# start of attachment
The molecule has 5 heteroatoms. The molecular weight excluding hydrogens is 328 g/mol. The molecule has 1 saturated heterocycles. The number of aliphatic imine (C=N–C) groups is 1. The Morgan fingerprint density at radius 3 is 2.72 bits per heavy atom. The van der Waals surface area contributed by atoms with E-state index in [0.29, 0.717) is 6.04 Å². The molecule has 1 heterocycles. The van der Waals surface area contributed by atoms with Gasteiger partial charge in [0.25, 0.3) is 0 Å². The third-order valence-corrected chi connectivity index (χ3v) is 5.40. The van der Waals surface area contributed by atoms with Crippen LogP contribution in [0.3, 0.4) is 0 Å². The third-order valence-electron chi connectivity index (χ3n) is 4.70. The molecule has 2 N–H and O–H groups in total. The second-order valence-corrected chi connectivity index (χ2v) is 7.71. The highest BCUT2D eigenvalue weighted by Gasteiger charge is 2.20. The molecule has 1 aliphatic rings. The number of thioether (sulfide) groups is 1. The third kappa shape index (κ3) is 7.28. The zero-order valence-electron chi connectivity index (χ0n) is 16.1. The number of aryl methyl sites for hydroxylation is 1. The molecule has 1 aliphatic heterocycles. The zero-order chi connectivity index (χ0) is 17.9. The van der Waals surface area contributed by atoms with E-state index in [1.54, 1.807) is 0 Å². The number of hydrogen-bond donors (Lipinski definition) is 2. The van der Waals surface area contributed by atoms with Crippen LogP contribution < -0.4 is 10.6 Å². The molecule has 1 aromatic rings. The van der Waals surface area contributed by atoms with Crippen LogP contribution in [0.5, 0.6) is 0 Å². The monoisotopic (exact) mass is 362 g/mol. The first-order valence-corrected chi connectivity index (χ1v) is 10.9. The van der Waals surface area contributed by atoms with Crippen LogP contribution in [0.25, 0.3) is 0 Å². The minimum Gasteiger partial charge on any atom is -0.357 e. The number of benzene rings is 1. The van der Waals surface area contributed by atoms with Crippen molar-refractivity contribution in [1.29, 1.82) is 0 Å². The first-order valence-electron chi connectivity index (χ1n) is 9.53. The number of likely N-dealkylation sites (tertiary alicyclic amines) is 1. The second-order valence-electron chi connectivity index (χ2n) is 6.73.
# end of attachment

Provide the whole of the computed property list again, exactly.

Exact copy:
The molecule has 5 heteroatoms. The molecular weight excluding hydrogens is 328 g/mol. The molecule has 1 saturated heterocycles. The number of aliphatic imine (C=N–C) groups is 1. The Morgan fingerprint density at radius 3 is 2.72 bits per heavy atom. The van der Waals surface area contributed by atoms with E-state index in [0.29, 0.717) is 6.04 Å². The molecule has 1 heterocycles. The van der Waals surface area contributed by atoms with Gasteiger partial charge in [0.25, 0.3) is 0 Å². The third-order valence-corrected chi connectivity index (χ3v) is 5.40. The van der Waals surface area contributed by atoms with Crippen LogP contribution in [0.3, 0.4) is 0 Å². The third-order valence-electron chi connectivity index (χ3n) is 4.70. The molecule has 2 N–H and O–H groups in total. The second-order valence-corrected chi connectivity index (χ2v) is 7.71. The highest BCUT2D eigenvalue weighted by Gasteiger charge is 2.20. The molecule has 1 aliphatic rings. The number of thioether (sulfide) groups is 1. The third kappa shape index (κ3) is 7.28. The zero-order valence-electron chi connectivity index (χ0n) is 16.1. The number of aryl methyl sites for hydroxylation is 1. The molecule has 1 aliphatic heterocycles. The zero-order chi connectivity index (χ0) is 17.9. The van der Waals surface area contributed by atoms with E-state index in [1.54, 1.807) is 0 Å². The number of hydrogen-bond donors (Lipinski definition) is 2. The van der Waals surface area contributed by atoms with Crippen LogP contribution < -0.4 is 10.6 Å². The molecule has 1 aromatic rings. The van der Waals surface area contributed by atoms with Crippen LogP contribution in [0.5, 0.6) is 0 Å². The monoisotopic (exact) mass is 362 g/mol. The first-order valence-corrected chi connectivity index (χ1v) is 10.9. The van der Waals surface area contributed by atoms with Crippen LogP contribution in [0.25, 0.3) is 0 Å². The minimum Gasteiger partial charge on any atom is -0.357 e. The number of benzene rings is 1. The van der Waals surface area contributed by atoms with Crippen molar-refractivity contribution in [1.29, 1.82) is 0 Å². The first-order valence-electron chi connectivity index (χ1n) is 9.53. The number of likely N-dealkylation sites (tertiary alicyclic amines) is 1. The second-order valence-electron chi connectivity index (χ2n) is 6.73.